The legends are true: those unicorn people do exist, and I am one of them. I LOVED all the research, marketing, scheming, and plotting that have gone into running a Kickstarter. I know this kind of work is not for everyone, so consider carefully before you jump in- maybe you can find a marketing buddy to help out if you truly hate the promotion and research part. However, if you love this kind of stuff and don’t get a chance to use these skills in other areas of your life, running a Kickstarter might be just the thing to tickle that fancy.
Part 2: The how
These are some of the things that I did that I think helped make my Kickstarter a success. These decisions were based on research I did about my specific project, so they might not apply perfectly to your poster series summarizing the complete works of Shakespeare in emojis, but I think these bits hold up pretty well for most creative-type Kickstarter projects.
1. I started sharing the project online well before I launched the Kickstarter.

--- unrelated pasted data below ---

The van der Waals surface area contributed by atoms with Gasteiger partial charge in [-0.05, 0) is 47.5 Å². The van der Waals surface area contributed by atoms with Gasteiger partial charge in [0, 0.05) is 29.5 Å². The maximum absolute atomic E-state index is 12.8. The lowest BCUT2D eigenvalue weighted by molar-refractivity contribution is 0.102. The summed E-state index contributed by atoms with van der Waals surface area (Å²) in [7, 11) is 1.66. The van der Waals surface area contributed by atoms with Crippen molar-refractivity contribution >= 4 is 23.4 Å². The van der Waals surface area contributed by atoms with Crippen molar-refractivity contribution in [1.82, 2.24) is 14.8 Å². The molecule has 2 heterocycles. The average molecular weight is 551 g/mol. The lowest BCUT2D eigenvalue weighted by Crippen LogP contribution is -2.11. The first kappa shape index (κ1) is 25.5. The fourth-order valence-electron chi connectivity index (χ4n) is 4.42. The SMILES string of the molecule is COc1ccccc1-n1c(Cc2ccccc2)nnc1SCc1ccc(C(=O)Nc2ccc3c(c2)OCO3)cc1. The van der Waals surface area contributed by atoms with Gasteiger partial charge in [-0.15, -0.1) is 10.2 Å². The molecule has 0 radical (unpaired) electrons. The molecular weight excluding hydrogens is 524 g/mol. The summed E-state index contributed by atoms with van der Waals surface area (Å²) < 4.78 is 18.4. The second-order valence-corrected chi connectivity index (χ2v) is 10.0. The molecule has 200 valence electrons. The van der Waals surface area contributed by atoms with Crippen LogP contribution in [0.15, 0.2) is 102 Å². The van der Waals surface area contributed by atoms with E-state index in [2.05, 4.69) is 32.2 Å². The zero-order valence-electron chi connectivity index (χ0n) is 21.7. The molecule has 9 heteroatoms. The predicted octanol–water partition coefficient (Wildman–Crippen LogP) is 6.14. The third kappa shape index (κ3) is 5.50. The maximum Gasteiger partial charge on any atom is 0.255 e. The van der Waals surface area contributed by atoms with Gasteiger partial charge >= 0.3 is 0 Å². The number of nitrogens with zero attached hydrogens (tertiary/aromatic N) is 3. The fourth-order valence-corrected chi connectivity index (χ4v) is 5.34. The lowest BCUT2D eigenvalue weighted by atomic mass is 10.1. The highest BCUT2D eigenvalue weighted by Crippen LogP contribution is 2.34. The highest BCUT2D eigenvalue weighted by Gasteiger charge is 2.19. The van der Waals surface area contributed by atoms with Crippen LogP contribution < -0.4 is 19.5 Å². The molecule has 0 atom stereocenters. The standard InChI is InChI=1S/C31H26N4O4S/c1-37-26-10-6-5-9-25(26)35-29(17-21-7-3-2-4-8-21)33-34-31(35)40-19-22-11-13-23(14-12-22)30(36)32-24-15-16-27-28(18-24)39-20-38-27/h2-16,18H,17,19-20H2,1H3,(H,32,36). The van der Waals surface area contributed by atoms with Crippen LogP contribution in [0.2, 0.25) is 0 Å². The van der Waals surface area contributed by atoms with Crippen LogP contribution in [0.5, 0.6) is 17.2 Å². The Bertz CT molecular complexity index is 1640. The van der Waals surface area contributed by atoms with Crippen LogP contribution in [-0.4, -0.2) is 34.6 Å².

I spent several weeks before the Kickstarter began sharing pages from Sprout with my friends and family online, and I let them know well in advance that I would be running a Kickstarter for this project. I wanted to give them a good sense of what the book would be like in terms of both story and style, so they would be familiar with it when the Kickstarter began. This way, some people began to connect with the work and get excited about it, and everyone else would at least recognize the project when I started sharing the campaign.
2. I emailed everyone I knew that I thought would be interested in supporting this project to get an early sense of how much support I’d have.
I wanted to get an idea of how many people would definitely be backing my project, so I could figure out what to aim for with my funding goals. To do this, I wrote an enthusiastic but polite email asking if the recipient was planning to support my Kickstarter, and then sent it to everyone I knew who I thought would be interested (close friends and family, previous clients, old teachers, etc). I also made a mailing list on my website, and sent this it to those people as well. It’s okay to cast this net wide, because you really want to let as many people know about the Kickstarter as possible, and you might be surprised by the random people who show interest in supporting you. I also asked these supporters to back the project early, which is what helped the project fund in just two days. People who are excited to support you are your best resource, so go ahead and tell them the best ways they can help the project (and be sure to thank them profusely for that help).